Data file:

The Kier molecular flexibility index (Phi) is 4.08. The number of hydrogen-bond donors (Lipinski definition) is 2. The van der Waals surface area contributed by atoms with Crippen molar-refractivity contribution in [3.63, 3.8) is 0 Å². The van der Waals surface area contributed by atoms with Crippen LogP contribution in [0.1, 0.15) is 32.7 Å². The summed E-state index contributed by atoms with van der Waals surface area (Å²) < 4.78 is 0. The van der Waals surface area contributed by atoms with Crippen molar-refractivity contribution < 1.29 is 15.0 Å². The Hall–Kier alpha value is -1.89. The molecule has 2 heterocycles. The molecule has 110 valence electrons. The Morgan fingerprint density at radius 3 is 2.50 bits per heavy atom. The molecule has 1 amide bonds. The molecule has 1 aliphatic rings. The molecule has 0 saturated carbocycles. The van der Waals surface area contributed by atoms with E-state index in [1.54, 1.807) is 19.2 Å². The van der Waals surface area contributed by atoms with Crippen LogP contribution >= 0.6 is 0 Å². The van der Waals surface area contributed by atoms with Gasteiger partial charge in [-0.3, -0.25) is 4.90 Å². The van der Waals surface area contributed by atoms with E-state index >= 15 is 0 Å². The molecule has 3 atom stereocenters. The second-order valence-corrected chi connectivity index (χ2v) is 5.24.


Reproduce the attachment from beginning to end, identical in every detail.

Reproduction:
The Kier molecular flexibility index (Phi) is 4.08. The number of hydrogen-bond donors (Lipinski definition) is 2. The van der Waals surface area contributed by atoms with Crippen molar-refractivity contribution in [3.63, 3.8) is 0 Å². The van der Waals surface area contributed by atoms with Crippen LogP contribution in [0.1, 0.15) is 32.7 Å². The summed E-state index contributed by atoms with van der Waals surface area (Å²) < 4.78 is 0. The van der Waals surface area contributed by atoms with Crippen molar-refractivity contribution < 1.29 is 15.0 Å². The Hall–Kier alpha value is -1.89. The molecule has 2 heterocycles. The molecule has 110 valence electrons. The Morgan fingerprint density at radius 3 is 2.50 bits per heavy atom. The molecule has 1 amide bonds. The molecule has 1 aliphatic rings. The molecule has 0 saturated carbocycles. The van der Waals surface area contributed by atoms with E-state index in [1.54, 1.807) is 19.2 Å². The van der Waals surface area contributed by atoms with Crippen LogP contribution >= 0.6 is 0 Å². The van der Waals surface area contributed by atoms with Gasteiger partial charge in [-0.3, -0.25) is 4.90 Å². The van der Waals surface area contributed by atoms with E-state index >= 15 is 0 Å². The molecule has 3 atom stereocenters. The second-order valence-corrected chi connectivity index (χ2v) is 5.24.